The Conservatives’ election campaign seems to be based entirely around the claim that Labour is an economically incompetent party. The problem with this is that when we step away from the right-wing press’ depiction of events from the near and distant past we can see that this narrative is little more than unsubstantiated hearsay.
The Conservative wet dream is the Winter of Discontent. Given as proof of the failure of Keynesian demand management, to this day the Right talk of rocketing inflation alongside unemployment high enough to warrant the famous ‘Labour isn’t working’ posters. As proofs of economic incompetence go, this isn’t a great one.
When Margaret Thatcher left office, inflation was higher than at any point in the famous Winter, while unemployment rose to a peak of double the 1.7 million experienced then. Only in the first year of her premiership was unemployment lower than it had been in 1978.
This tendency towards revisionism can again be seen in the discussion around what caused the 2008 Recession. Since the crash, we have repeatedly heard that the Conservatives are “sorting out the mess Labour left”, as Labour wreaked economic havoc while the Conservatives determinedly tried to stop them.
Typical of the narratives in the right-wing press, while this analysis does have some link to reality it’s fairly tenuous and misses the key points. Labour’s spend and borrow policies did lead to a significant deficit, but you would be pressed to find many academic economists who would maintain this as the main cause of the recession.
Instead, they would probably point to the catastrophic global crash of 2008, which many right-wing commentators seem to forget happened. Or, they might highlight the UK financial sector deregulation, which freed up banks to make extraordinarily speculative gambles with the public’s money. The problem with claiming this was Labour’s fault is that the Conservatives under Thatcher began this trend, and wholeheartedly supported Labour’s decision not to reverse it.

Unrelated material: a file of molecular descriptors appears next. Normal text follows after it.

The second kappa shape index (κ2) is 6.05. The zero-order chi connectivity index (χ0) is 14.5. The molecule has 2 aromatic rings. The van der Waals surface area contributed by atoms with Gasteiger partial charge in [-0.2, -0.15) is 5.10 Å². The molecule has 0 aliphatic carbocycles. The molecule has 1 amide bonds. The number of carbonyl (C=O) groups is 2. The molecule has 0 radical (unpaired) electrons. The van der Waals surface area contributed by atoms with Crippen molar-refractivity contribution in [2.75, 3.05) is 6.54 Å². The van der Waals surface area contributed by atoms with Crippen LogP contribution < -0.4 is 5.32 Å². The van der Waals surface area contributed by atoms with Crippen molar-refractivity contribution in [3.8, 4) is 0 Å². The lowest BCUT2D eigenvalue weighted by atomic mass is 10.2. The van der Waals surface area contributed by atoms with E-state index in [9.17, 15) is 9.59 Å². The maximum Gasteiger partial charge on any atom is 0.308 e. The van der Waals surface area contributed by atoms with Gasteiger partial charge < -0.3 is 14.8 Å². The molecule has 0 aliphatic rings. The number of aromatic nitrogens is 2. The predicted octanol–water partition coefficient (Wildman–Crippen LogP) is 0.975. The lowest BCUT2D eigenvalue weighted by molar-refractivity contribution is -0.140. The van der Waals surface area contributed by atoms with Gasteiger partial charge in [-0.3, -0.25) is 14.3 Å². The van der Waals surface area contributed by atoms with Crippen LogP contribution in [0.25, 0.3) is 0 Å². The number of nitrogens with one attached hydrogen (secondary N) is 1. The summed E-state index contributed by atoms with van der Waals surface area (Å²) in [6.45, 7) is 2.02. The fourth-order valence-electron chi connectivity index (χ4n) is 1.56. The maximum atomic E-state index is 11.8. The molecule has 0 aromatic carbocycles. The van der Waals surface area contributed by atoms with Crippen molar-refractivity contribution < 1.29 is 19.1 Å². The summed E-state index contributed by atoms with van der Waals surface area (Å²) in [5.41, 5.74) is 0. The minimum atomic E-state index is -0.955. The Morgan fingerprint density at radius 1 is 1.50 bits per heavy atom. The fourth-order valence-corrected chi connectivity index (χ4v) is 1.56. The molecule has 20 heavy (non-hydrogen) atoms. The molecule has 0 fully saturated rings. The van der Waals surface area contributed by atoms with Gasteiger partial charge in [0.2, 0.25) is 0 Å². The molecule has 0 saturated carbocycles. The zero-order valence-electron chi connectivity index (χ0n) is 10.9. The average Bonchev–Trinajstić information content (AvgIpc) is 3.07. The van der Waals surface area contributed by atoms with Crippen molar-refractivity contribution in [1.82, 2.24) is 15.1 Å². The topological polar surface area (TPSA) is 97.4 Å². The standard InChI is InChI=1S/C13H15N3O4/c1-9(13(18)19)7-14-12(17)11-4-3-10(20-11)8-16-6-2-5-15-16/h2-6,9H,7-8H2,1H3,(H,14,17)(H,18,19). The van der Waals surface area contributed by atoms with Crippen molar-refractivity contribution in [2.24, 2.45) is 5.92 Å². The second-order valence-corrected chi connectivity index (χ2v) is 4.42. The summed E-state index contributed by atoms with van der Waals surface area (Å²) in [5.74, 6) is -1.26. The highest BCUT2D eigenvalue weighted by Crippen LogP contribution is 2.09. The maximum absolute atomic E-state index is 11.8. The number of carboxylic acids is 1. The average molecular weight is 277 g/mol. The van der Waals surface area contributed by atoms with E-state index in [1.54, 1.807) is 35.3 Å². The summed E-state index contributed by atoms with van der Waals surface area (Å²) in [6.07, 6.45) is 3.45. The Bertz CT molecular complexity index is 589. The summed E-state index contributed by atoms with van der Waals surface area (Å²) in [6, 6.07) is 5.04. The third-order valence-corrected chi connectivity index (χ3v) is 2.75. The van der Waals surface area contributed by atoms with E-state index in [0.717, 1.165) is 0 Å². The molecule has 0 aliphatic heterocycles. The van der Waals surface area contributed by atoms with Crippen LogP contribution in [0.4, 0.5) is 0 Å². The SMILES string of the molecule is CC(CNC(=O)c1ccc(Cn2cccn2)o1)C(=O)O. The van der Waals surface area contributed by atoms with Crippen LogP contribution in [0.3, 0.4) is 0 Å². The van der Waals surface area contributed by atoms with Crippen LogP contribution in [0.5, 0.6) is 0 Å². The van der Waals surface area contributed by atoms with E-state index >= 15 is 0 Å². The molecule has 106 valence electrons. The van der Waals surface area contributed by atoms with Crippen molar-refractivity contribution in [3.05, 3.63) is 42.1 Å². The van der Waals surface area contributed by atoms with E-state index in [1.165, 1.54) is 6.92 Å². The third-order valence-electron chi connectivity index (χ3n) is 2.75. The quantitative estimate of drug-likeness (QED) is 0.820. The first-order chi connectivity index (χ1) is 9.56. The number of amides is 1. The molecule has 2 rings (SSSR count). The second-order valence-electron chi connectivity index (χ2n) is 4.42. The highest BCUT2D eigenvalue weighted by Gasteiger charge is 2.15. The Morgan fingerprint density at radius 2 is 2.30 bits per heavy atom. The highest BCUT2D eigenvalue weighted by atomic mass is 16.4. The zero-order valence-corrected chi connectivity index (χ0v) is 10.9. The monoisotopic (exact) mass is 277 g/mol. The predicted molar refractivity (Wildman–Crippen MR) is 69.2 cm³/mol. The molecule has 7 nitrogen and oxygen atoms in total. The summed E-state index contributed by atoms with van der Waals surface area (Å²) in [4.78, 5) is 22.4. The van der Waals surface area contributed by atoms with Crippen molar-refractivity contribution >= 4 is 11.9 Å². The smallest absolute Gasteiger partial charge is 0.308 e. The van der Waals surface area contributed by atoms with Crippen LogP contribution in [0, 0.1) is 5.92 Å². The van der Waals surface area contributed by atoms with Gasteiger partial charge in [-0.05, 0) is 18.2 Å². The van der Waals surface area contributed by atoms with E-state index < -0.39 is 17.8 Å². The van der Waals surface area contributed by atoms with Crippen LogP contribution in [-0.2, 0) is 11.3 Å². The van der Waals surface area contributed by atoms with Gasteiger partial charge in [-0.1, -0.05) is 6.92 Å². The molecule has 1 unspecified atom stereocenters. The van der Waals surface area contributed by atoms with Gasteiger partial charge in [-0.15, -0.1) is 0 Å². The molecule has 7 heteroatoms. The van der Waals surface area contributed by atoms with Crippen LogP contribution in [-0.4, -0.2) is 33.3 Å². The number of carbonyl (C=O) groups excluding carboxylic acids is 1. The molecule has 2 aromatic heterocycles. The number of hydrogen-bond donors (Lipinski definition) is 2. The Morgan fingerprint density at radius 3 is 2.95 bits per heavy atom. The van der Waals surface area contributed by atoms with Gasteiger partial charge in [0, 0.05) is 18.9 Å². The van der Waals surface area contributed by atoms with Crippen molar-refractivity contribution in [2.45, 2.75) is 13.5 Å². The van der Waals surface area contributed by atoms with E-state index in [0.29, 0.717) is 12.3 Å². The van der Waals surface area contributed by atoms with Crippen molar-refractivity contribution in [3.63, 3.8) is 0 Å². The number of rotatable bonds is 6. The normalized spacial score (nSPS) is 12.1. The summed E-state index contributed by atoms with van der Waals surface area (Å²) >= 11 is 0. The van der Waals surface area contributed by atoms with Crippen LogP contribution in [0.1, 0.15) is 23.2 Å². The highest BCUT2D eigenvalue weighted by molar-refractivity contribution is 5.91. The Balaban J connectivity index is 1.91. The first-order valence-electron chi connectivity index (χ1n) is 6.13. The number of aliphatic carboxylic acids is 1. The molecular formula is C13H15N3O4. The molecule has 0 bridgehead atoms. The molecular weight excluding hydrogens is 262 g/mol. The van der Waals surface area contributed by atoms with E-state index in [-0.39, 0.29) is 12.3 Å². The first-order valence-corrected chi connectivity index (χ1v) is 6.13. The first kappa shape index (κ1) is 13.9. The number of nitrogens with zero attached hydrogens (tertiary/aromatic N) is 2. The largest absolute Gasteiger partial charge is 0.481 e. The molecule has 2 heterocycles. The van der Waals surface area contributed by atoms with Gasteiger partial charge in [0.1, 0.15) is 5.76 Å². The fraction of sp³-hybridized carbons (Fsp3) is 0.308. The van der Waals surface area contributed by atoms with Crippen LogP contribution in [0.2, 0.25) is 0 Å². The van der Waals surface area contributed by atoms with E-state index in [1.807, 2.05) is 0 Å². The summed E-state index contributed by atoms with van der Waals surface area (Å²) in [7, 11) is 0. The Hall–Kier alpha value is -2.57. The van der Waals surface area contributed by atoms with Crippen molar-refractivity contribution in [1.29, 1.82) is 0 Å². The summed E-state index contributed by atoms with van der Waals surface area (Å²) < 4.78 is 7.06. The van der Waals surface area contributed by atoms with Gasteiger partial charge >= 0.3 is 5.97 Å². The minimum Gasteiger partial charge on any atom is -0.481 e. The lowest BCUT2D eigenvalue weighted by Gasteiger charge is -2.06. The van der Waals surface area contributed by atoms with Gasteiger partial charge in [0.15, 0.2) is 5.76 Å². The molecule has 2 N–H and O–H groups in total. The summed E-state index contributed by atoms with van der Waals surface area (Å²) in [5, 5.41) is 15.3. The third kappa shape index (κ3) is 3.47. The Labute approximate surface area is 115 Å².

Having seen the tendency of right-wing analysts to create false economic narratives, we can turn to the key one now being thrown at us. This is that the cause of the economic recovery has been austerity, and that therefore this is the road the country must continue down.
To start with, even the IMF has admitted that it was wrong for advocating austerity in the UK. The reasoning given in the 2010-11 was that as debt-loaded countries like Greece and Spain were on the edge of defaulting, deficit reduction must take centre stage in economic plans. This gave the Tories the grounds to cut things fast and (as tens of thousands of disabled people with spare rooms for carers can testify) with a spectacular lack of social conscience, arguing that unless the deficit was quickly reduced firms would lose confidence and stop spending.
In hindsight, it seems this was a serious misprognosis. Unlike Eurozone countries, the Government could not default as the Bank of England could create more money by buying the debt itself, and firms know this so would not just lose confidence and reduce spending. Instead, the effect of austerity has been to create an unevenly felt tightening which massively slowed down the rate of recovery. This was clearly seen in the first two years of austerity, as the economy slowly contracted as people inevitably spent less. Osborne points towards the small growth the country has seen recently and argues it is evidence that his plan has worked. However, although it’s true that the economy eventually picked up, this has only been since the pace of austerity was quietly slowed down after 2012 and is in the context of a worldwide recovery.
In the coming weeks, you will hear and read the near constant refrain that, “Our plan is working, we need to stay on it.” On the contrary, the austerity plan never worked. To borrow Nobel economist Paul Krugman’s description, saying things are feeling better now thanks to austerity is comparable to stopping hitting yourself in the face with a book and remarking how the end of the pain is thanks to the clever course of action you took. Rapid austerity measures were never the right course; rather, they are part of a rich right-wing tradition that fails to recognise its own failings and attempts to paint others as even more incompetent.